—Rachel S. Cohen
John Henderson, assistant secretary of the Air Force for installations, environment, and energy, speaks during a mission overview briefing on military construction at Hanscom Air Force Base, Mass., Aug. 28, 2018. Air Force photo by Todd Maki.
Air Force cross-functional teams are pulling together holistic looks at the climate, cyber, and other threats facing USAF missions and will discuss them with senior leaders at a summit in mid-November, a top service official said Oct. 16.
The service is considering potential threats across the breadth of a mission, instead of taking a more typical base-by-base approach, John Henderson, the Air Force’s assistant secretary for installations, environment, and energy, said at a joint hearing of two House Armed Services subcommittees.
“They’re doing full threat assessments, for one, up to a very highly classified level,” Henderson said. “There is a large group of people working in a cross-functional way to address this holistically with the Air Force and we expect to bring this to our senior leaders here in about three weeks.”
Cross-functional teams are looking at weapon system security, command cyber readiness, supply chain protections, power grid stability, and more, he added. The Air Force has also hired a professor to design a curriculum that teaches civil engineers about industrial base vulnerabilities and cybersecurity, so the Air Force can make sure it is safely installing and operating new systems.
DOD similarly has not figured out the scope of its cybersecurity vulnerabilities, Assistant Secretary of Defense for Sustainment Robert McMahon said, though the Pentagon is running supply chain initiatives, defensive cyber operations, and setting up new cybersecurity standards for its systems to address that issue.
“This isn’t just about cyber, just about weather, just about climate,” Henderson added. “This is the whole vast array of threats facing our installations that we have to look at.”
McMahon endorsed the idea of tackling ongoing problems, some of which have significantly ramped up in the last decade, together rather than thinking about them separately. He told lawmakers the Defense Department doesn’t adequately understand the potential cost of climate change effects, from strengthening storms to sea level rise, and is still figuring out the price tag of securing its digital enterprise, moving to 5G networks, and other aspects like its power grid and water supply.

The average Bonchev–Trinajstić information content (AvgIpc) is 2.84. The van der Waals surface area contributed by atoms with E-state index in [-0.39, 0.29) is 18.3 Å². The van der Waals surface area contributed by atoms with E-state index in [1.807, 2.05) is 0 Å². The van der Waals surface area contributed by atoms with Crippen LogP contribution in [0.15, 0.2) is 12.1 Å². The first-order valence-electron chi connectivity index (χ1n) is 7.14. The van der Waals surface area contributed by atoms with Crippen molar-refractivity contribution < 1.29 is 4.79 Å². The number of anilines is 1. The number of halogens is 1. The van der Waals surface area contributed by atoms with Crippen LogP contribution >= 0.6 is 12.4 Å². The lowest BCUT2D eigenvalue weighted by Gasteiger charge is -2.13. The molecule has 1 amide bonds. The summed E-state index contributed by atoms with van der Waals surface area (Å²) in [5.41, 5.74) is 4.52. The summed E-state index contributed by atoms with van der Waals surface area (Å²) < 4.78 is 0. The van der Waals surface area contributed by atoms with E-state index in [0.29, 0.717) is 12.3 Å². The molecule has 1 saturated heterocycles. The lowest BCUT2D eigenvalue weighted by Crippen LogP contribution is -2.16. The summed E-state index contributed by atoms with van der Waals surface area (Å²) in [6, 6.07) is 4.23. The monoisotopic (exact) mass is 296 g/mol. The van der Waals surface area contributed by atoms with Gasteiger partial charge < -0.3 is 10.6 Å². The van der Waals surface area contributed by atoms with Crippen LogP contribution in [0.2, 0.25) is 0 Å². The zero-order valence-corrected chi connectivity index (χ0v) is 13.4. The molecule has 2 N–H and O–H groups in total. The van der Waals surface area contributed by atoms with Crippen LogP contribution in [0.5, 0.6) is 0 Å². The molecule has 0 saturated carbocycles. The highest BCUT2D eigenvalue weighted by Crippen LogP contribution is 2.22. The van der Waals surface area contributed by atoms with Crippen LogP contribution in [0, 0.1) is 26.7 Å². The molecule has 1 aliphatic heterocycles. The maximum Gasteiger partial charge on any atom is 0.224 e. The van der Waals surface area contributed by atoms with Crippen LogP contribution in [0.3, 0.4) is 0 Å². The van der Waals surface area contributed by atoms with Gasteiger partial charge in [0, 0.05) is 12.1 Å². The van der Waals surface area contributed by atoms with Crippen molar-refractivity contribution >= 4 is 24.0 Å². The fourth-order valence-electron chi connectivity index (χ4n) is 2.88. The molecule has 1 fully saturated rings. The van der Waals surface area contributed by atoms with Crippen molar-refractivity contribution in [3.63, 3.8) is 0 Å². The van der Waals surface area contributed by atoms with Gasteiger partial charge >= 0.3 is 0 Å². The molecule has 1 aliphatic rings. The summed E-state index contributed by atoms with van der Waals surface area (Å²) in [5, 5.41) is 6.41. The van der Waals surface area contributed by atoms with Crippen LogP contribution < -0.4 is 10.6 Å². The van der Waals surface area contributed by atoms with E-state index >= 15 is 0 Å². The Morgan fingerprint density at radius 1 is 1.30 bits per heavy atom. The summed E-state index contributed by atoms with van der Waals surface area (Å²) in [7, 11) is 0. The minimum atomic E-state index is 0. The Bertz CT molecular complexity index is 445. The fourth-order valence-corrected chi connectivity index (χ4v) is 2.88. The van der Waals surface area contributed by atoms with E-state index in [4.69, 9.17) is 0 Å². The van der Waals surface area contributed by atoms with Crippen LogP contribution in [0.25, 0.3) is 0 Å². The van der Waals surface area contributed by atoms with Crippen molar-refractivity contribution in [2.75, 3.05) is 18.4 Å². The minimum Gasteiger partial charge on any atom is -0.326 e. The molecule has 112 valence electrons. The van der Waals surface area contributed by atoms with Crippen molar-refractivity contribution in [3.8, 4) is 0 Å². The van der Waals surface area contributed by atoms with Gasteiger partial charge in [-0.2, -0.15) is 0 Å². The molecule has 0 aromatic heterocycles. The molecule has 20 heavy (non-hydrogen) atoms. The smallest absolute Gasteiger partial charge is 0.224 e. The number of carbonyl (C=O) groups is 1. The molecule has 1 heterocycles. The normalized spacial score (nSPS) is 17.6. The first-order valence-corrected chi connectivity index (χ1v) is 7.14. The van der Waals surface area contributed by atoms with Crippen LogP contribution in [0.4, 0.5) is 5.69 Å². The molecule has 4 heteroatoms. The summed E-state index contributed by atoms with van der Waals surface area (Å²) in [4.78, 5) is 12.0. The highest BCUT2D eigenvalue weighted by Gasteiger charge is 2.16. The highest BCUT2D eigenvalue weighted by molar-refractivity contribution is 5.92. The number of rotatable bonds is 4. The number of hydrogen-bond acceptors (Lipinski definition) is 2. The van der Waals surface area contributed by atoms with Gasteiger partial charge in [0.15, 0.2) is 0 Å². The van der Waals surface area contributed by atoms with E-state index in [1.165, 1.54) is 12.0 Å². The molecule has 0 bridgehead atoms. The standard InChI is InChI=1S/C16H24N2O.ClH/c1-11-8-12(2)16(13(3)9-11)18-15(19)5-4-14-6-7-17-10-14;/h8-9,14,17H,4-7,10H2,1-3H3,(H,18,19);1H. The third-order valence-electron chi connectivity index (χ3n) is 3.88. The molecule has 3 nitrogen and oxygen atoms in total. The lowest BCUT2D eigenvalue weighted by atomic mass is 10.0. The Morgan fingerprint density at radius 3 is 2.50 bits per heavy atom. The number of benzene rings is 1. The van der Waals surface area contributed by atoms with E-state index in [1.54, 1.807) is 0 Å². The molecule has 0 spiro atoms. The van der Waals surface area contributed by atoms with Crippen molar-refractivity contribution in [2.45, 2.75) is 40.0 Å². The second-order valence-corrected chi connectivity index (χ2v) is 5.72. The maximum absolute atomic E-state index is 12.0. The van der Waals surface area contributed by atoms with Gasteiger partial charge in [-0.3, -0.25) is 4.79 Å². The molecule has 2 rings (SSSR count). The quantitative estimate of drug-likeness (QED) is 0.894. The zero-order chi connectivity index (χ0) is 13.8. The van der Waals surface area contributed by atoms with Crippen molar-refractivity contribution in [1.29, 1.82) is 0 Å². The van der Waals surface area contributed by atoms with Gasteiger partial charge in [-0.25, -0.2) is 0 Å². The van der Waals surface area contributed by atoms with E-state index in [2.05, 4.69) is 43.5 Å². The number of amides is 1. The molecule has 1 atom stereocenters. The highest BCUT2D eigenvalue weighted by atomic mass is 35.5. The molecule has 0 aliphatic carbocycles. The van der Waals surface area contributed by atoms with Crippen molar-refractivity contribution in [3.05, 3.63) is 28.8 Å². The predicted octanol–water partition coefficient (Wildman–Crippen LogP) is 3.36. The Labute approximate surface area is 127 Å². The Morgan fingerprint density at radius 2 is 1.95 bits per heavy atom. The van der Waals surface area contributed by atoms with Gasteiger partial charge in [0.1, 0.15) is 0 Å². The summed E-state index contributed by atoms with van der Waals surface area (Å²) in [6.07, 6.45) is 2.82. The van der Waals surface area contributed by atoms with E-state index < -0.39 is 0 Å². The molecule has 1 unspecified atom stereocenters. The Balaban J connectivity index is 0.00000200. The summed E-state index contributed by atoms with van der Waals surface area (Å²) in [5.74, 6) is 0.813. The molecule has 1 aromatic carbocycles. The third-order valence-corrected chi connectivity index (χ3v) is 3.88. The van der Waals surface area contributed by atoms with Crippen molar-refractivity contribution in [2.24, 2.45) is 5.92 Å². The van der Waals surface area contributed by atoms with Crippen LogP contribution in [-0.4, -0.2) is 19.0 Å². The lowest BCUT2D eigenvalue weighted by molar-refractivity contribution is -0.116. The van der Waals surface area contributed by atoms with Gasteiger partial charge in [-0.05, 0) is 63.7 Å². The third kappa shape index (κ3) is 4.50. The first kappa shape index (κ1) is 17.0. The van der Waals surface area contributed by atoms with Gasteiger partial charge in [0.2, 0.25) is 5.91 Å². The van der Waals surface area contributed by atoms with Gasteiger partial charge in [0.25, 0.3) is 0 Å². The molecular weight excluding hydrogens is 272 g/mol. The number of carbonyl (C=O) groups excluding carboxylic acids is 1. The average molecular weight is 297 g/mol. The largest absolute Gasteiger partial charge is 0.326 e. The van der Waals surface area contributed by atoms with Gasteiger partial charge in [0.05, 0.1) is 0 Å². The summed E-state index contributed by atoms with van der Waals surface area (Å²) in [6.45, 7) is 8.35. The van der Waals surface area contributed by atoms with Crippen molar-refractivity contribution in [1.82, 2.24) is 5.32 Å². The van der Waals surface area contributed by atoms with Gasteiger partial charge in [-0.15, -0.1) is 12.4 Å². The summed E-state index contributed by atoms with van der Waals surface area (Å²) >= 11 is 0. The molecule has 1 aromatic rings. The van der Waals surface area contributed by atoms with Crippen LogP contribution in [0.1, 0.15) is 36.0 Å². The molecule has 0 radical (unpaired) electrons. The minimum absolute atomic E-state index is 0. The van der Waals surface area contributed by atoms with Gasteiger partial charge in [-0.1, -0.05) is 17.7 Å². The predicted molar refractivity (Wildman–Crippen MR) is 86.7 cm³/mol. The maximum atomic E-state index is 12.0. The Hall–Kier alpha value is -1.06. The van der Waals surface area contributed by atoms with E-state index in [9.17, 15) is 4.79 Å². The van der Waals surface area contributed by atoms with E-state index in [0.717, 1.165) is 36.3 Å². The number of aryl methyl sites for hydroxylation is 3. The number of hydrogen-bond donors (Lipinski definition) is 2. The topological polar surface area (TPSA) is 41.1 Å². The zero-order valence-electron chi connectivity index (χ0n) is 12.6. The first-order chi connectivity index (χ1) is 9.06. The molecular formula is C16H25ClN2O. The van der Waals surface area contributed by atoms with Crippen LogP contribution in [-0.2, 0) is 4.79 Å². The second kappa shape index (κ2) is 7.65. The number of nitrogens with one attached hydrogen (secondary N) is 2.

“I’ve asked the services to come back with an assessment of what that looks like,” McMahon said. “What I can tell you is there’s $4 billion worth of damage at Tyndall Air Force Base, there’s … roughly $4 billion of damage at [Naval Air Weapons Station] China Lake, so as you look at that and try to apply that across the enterprise, there’s a significant bill out there that I don’t think we fully understand or comprehend the full cost of, just on the facilities, let alone when we start talking about counter-[unmanned aerial systems], when we start talking about cyber, and the other elements, and we can throw [electromagnetic pulses] in there as well.”
Members of Congress have criticized the Pentagon for failing to provide enough information about how the climate could shape military operations and installations in the coming years.
Henderson noted that to combat permafrost thaw and shoreline erosion in Alaska and Greenland, the service is modifying building designs so facilities are still supported by the bedrock and installing pipes underground to keep the land frozen.
“We’re trying to find better predictive models that incorporate what is a better characterization of the changing climate and a number of other factors that’s affecting the shoreline erosion [at radar sites in northern Alaska] there so we can put together a mitigation strategy,” he said.
The Pentagon is also considering its future energy needs. McMahon said DOD recently held its first “energy wargame” with US Indo-Pacific Command focused on fuel for that theater and its related planning and operational shortfalls.
“Was it a baby step? The answer is yes,” he said. “The thought that energy is an integral part of our planning purposes and, more importantly, our tabletop exercises, we underscored that point, and we’re going to apply that in the next series of exercises that we do with the Joint Staff.”
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